MATLAB Answers

Naveen Ramesh

How to reduce an equation

Asked by Naveen Ramesh
on 8 May 2013

Hi guys,

I am facing a problem in matlab here..

I have an equation that contains the unknown quantity on the right side of the eqaution also.

But somehow, matlab doesnt simplify the equation and i get no result.

I really dont know how to simplify this eqation.

this is my equation

a = (2.s_t)/((((2*s_1)/((a*cos(alpha))-(g*sin(alpha - xi)) - mu((a*sin(alpha))+g*cos(alpha - xi))))^0.5) + (((2*s_1)/((a*cos(beta))+(g*sin(beta+xi))))^0.5))

If anybody could give me a solution, i d be grateful

Thanks once again... !!!!


I take it that initial "2.s_t" should be "2*s_t" ?

Can you be more explicit by what you mean by "simplify"? Are you trying to solve for a in this equation, or do something else?

yes.... It is '' 2*s_t''.. and yes... i am trying to solve for 'a'.......


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2 Answers

Answer by Youssef Khmou
on 8 May 2013


You mean algebraic simplification? you need to use the cos(a+b)/sin(a+b) properties ,

if you mean numerical simplification then break it into parts :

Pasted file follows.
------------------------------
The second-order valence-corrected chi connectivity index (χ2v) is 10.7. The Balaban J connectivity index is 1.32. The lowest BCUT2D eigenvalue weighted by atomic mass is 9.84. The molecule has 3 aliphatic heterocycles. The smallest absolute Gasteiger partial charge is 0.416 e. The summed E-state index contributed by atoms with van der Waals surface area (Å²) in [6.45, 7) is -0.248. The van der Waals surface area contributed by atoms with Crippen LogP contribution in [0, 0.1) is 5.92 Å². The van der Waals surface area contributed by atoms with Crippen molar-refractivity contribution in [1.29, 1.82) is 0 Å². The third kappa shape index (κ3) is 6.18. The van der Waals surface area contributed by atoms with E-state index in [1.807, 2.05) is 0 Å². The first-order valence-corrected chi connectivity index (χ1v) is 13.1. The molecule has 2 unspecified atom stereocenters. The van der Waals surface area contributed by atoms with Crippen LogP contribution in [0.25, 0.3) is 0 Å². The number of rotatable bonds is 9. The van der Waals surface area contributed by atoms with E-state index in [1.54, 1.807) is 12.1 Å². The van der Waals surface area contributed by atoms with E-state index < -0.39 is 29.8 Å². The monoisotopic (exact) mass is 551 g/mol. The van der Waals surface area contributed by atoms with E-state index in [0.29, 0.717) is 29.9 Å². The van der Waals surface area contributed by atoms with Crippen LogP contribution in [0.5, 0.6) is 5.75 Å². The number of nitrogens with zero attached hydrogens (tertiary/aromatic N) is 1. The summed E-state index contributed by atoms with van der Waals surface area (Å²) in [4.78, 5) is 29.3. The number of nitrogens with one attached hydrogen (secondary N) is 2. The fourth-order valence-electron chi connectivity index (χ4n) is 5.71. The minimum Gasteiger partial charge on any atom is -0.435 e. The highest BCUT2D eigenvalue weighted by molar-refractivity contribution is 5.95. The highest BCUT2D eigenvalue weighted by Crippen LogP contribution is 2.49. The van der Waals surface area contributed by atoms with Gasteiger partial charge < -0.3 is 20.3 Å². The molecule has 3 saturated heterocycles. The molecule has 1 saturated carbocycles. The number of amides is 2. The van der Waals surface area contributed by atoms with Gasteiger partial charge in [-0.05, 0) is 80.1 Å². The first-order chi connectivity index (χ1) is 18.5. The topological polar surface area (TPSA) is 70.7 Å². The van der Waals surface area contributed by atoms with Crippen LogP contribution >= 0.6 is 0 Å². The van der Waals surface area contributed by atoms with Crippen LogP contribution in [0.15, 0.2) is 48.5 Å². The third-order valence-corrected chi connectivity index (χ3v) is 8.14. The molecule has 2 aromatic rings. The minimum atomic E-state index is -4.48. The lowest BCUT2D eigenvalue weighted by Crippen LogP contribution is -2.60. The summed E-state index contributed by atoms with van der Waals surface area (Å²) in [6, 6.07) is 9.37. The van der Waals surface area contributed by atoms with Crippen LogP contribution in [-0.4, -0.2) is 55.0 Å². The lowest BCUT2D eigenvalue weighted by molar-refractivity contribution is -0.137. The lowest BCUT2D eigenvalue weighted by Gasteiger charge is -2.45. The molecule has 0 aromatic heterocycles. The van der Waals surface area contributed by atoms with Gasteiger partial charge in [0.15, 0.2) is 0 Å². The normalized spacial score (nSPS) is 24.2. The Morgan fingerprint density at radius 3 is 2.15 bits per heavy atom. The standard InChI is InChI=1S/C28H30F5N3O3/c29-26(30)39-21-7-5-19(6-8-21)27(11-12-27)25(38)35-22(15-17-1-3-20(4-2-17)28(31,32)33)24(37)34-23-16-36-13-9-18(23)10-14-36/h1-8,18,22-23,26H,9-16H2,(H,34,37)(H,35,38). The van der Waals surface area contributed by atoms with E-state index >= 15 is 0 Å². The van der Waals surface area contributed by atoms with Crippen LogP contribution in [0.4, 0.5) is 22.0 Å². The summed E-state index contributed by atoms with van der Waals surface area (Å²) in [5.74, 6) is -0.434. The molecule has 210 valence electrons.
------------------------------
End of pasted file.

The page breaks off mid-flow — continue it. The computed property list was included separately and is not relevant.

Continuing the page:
B=(((2*s_1)/((a*cos(alpha))-(g*sin(alpha - xi)) - mu((a*sin(alpha))+g*cos(alpha - xi))))^0.5);
C= (((2*s_1)/((a*cos(beta))+(g*sin(beta+xi))))^0.5);


Answer by Walter Roberson
on 8 May 2013

If you examine the structure of the equation, and substitute constants for some expressions that are independent of "a", and then bring the denominator of the right side up, you can arrive at a structure of the form

a*(sqrt(s_l/(a*c1+c2))+sqrt(s_l/(a*c3+c4))) = 2*a_l

This can be solve()'d for a, and the answer will be of the form


where T is

RootOf((-c3*c2^3+c4*c1*c2^2)*z^6 + (4*c4*a_l*c1^2*c2-4*c3*a_l*c1*c2^2)*z^5 + (3*c3*s_l*c2^2-2*c4*c1*s_l*c2-4*c3*a_l^2*c1^2*c2+4*c4*a_l^2*c1^3-s_l*c1*c2^2)*z^4 + (-4*c4*a_l*c1^2*s_l+8*c3*a_l*c1*s_l*c2)*z^3 + (2*s_l^2*c1*c2+4*c3*a_l^2*c1^2*s_l-3*c3*s_l^2*c2+c4*c1*s_l^2)*z^2 - 4*c3*a_l*_Z*c1*s_l^2-s_l^3*c1+c3*s_l^3, z)

Here, Rootof(f(z),z) means the set of values of z such that f(z) is 0 -- i.e., the roots of the 6th order polynomial.

Unfortunately for you, there is no general analytic solution for the roots of a 6th order polynomial.

It is not impossible that substituting back from the original expression into the constants here would happen to give you coefficients that simplified sufficiently to reduce the polynomial degree down to 4, but I highly doubt that to be the case here.

Still, as it is the square of the root of a 6th order that is needed, possibly the expression could be transformed into the roots of a 3rd order; whether that is possible is out of my depths.


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